By Patrick Fox
The Atlanta Journal-Constitution
Records provided to the city of Milton show Fulton County billed the city for hundreds of police shifts it did not fully staff.
Fulton sought $324,000 in reimbursements from the city for police patrols it provided soon after the city incorporated in 2006. Milton was able to knock it down to $110,000 in a settlement reached last month.
Milton’s case is part of a nearly $2 million squabble the county faces with three of its newest cities.
Still pending are similar suits the county has filed against Sandy Springs and Johns Creek to pay for emergency services rendered soon after those cities incorporated. The county wants $1.1 million from Sandy Springs and an additional $581,000 from Johns Creek.
In Milton, the records obtained through the Freedom of Information Act show that Fulton did not provide a full three-man patrol for nearly half the shifts billed to the city during the months following its incorporation in December 2006.
Of the 453 shifts provided to the city from December through April, 221 were manned by two or fewer officers, the records show. Nine shifts had only one patrolman on duty.
The Fulton County Attorney’s Office would not comment on the settlement or pending litigation against the two other cities, all sued simultaneously in Fulton County State Court.
“We are pleased that we have moved past the Milton case and look forward to working with city leaders to serve residents as we move forward,” county spokeswoman Jessica Corbitt said.
But, in a September 2008 letter to the city of Milton, Fulton County Manager Zachary Williams wrote that the number of officers assigned to work in the city met the requirements of their agreement.
“Whenever an officer was unavailable to occupy one of the three beats, a supervisor or a traffic unit [depending on the shift] was assigned to assist with calls on the affected beat,” Williams wrote. “In fact, there were many times when the number of officers working in Milton actually exceeded the number specified in the Police [agreement].”Milton City Attorney Ken Jarrard said the city always maintained the agreement was for three police shifts a day, with three officers on each shift or “beat.”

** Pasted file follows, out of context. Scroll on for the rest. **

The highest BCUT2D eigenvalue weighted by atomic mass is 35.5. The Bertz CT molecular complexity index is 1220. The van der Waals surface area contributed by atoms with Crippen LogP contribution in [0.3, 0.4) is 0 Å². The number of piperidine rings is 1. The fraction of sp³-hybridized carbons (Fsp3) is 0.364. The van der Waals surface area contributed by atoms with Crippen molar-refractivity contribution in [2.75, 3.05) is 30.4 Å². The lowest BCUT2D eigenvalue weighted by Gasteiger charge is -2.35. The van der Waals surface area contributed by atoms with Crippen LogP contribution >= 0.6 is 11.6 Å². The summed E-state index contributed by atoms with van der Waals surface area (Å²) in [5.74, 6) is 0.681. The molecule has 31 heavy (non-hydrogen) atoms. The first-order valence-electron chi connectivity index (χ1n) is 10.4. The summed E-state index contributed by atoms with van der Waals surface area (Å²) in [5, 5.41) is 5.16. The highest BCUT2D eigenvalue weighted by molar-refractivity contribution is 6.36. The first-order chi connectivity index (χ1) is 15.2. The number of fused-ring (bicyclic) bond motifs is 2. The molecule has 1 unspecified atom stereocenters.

Ultimately, he said, a judge would have had to decide on the contract construction, “What does a ‘beat’ mean?”
Officials in Sandy Springs and Johns Creek are proceeding with their cases, both pursuing work documents.
Shortly after it incorporated in December 2005, Sandy Springs agreed to pay Fulton $593,400 per month for fire and EMS services from January through June and $647,565 per month for the remainder of the year.
Months later, Fulton notified the city that those charges were less than the actual costs for fire services and sent an additional bill for $2.4 million. The county lowered it to $1.1 million after city officials howled.
City Attorney Wendell Willard said Sandy Springs is conducting a forensic audit of the additional charges, but obtaining supporting documentation from Fulton has been slow. The audit will examine how Fulton’s expenses “became so far out of line from what was the recognized cost under the contract,” he said.
Fulton billed Johns Creek $12,864,000 for police services from Jan. 1, 2007, to Nov. 1, 2008, and for fire services from Jan. 1, 2007, to Oct. 7, 2008. The city paid all but $581,000 and says it won’t pay any more without documents backing up the charge.
“We’re still in the discovery phase of the lawsuit, and we’re asking them to provide us with X, Y and Z,” City Manager John Kachmar said. “There’s been some difficulty in acquiring X, Y and Z.”